Company insiders will typically be in possession of material non-public information (MNPI) about their companies. In order to allow insiders the opportunity to trade, the SEC adopted Rule 10b5-1, which provides an affirmative defense to insider trading liability if the trades are made pursuant to a written plan or trading instruction entered into when the trader was not aware of MNPI. Over the years, there has been considerable concern that insiders were abusing Rule 10b5-1 plans by adopting plans just prior to trading, adopting multiple plans, or even terminating plans when they turned out to be unprofitable. The SEC recently adopted new rules designed to curb some of the more abusive practices, but one significant problem remains: while Rule 10b5-1 plans are supposed to be irrevocable, insiders who back out of plans have so far escaped liability under the central anti-fraud provision of the federal securities laws, principally because a violation of that provision requires an actual trade.
The issue of “insider abstention”—insiders who decide not to trade based on MNPI—has long bedeviled insider trading law and policy. Insider abstention is typically undetectable and unknowable, raising insurmountable issues of proof, while the general requirement that fraud be “in connection with the purchase or sale of a security” imposes a rigid legal barrier. But Rule 10b5-1 plans stand on a different evidentiary footing: they are written plans, communicated to third parties, creating a clear record of intent. The only real question is whether legal liability can attach in the absence of an actual purchase or sale of a security.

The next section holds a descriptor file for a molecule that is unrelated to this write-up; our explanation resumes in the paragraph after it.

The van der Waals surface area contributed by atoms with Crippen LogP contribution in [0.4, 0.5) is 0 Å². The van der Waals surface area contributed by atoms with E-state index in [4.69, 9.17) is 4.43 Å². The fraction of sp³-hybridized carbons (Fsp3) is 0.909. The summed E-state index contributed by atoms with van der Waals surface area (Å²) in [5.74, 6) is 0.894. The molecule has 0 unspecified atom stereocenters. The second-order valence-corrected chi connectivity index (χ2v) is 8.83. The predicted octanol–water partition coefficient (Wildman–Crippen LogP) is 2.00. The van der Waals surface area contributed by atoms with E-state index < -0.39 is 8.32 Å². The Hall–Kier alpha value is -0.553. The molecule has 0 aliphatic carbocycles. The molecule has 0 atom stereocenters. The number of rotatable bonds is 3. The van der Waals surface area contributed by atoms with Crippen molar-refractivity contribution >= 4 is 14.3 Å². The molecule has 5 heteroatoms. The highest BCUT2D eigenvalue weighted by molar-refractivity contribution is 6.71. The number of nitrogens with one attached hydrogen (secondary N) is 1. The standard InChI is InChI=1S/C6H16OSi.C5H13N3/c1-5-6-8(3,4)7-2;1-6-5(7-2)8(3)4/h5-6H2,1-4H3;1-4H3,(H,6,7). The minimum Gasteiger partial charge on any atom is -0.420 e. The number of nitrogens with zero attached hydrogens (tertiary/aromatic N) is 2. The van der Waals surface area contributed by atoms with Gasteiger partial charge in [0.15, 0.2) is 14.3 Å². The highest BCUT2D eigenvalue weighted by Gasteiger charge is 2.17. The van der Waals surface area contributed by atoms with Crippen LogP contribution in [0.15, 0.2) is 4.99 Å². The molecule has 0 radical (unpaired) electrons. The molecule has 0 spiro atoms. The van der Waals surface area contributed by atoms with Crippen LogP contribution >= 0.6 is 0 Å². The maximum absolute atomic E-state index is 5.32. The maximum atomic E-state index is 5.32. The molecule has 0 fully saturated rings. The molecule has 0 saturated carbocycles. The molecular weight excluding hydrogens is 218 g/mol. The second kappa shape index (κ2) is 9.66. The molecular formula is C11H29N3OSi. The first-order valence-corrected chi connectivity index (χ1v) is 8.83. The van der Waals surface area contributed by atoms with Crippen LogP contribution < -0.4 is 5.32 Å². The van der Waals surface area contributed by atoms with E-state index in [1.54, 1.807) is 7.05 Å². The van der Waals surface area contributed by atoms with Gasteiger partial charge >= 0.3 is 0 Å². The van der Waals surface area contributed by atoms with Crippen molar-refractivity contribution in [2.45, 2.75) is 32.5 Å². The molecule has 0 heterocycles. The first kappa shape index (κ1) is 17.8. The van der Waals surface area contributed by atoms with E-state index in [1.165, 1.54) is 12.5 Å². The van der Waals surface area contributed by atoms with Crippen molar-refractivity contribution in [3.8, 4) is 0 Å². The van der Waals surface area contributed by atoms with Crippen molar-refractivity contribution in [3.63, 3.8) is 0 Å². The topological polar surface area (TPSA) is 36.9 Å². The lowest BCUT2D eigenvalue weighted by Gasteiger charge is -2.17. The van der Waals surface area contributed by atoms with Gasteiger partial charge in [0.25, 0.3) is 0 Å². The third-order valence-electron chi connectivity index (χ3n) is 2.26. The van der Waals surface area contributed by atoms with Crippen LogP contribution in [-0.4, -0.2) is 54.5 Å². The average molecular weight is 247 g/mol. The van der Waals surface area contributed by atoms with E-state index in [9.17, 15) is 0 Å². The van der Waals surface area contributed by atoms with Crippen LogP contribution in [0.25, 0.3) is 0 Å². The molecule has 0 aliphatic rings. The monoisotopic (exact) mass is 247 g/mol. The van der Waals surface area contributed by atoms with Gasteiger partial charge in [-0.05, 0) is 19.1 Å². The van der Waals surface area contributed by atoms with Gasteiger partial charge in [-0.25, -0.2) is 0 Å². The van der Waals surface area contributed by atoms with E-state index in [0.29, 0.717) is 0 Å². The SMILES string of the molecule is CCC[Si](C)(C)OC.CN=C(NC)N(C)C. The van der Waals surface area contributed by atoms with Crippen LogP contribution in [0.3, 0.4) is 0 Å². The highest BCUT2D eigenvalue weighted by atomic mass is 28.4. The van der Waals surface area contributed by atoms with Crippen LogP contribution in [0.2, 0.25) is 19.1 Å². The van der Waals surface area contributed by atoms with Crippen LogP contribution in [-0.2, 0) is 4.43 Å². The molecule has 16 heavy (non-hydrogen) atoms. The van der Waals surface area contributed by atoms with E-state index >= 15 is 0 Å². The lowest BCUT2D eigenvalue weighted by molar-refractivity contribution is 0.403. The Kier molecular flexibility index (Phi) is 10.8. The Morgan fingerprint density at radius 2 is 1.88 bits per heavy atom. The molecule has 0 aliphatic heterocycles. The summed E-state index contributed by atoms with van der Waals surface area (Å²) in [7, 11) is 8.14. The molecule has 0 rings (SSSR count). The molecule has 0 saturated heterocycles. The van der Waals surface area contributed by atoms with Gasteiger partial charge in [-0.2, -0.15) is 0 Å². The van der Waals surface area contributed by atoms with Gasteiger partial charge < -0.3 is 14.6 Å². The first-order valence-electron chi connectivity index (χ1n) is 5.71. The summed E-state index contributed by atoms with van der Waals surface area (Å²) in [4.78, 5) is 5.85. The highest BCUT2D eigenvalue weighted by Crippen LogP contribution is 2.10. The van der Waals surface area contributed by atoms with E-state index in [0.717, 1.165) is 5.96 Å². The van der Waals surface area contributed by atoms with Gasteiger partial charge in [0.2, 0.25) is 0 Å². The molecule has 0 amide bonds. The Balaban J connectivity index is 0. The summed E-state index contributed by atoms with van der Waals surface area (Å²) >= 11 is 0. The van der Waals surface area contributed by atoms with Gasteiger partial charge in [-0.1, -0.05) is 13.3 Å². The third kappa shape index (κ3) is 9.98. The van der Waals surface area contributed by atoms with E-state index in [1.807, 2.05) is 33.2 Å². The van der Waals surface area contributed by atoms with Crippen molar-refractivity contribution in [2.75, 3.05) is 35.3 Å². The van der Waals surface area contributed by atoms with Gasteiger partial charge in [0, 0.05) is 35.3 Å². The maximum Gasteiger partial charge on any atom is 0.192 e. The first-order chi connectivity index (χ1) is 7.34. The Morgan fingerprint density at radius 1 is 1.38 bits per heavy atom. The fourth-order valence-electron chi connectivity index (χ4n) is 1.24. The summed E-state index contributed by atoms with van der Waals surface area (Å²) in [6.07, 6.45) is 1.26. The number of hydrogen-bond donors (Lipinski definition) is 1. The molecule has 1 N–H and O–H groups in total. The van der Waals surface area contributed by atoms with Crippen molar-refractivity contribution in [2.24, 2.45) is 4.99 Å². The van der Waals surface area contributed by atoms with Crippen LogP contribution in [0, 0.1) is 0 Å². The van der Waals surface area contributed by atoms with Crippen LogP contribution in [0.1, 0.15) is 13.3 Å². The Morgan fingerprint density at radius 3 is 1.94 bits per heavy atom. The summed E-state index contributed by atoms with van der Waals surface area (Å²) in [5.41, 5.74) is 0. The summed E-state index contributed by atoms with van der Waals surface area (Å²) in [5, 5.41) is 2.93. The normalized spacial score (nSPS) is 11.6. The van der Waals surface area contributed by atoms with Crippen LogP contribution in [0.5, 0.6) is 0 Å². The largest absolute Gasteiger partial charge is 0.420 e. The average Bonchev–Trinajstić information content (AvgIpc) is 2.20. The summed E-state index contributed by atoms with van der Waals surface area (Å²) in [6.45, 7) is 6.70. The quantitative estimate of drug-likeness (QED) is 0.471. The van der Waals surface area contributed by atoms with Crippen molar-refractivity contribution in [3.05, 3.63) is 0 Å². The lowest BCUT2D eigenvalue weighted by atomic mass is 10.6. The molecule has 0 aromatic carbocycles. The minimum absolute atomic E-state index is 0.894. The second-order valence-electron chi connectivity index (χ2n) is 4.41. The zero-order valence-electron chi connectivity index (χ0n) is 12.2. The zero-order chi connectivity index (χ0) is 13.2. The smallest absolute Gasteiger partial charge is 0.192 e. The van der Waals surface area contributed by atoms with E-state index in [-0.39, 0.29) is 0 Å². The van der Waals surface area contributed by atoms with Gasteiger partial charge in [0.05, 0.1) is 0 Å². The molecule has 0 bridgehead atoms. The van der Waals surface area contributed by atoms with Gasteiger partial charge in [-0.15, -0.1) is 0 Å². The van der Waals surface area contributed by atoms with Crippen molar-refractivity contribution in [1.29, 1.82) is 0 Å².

Traditionally, the answer to this question has been no. The SEC staff has stated on a few occasions that cancellation of a Rule 10b5-1 plan would not in itself lead to liability under Rule 10b-5 because terminating a plan would not meet the “in connection with” requirement. However, Rule 10b5 is not the only statutory provision that has been used to prosecute insider trading. The SEC has frequently prosecuted insider trading under Section 17(a) of the Securities Act, a provision that applies not only to the “sale” of securities but extends more broadly to “offers” to sell securities. And criminal authorities have increasingly been prosecuting insider trading under mail and wire fraud statutes that do not have an “in connection with” requirement at all. These other statutory provisions could provide a basis for insider trading liability in the context of a cancelled or terminated Rule 10b5-1 plan.
"Insider Abstention and Rule 10b5-1 Plans,"
The University of Chicago Business Law Review: Vol. 3:
1, Article 3.
Available at: https://chicagounbound.uchicago.edu/ucblr/vol3/iss1/3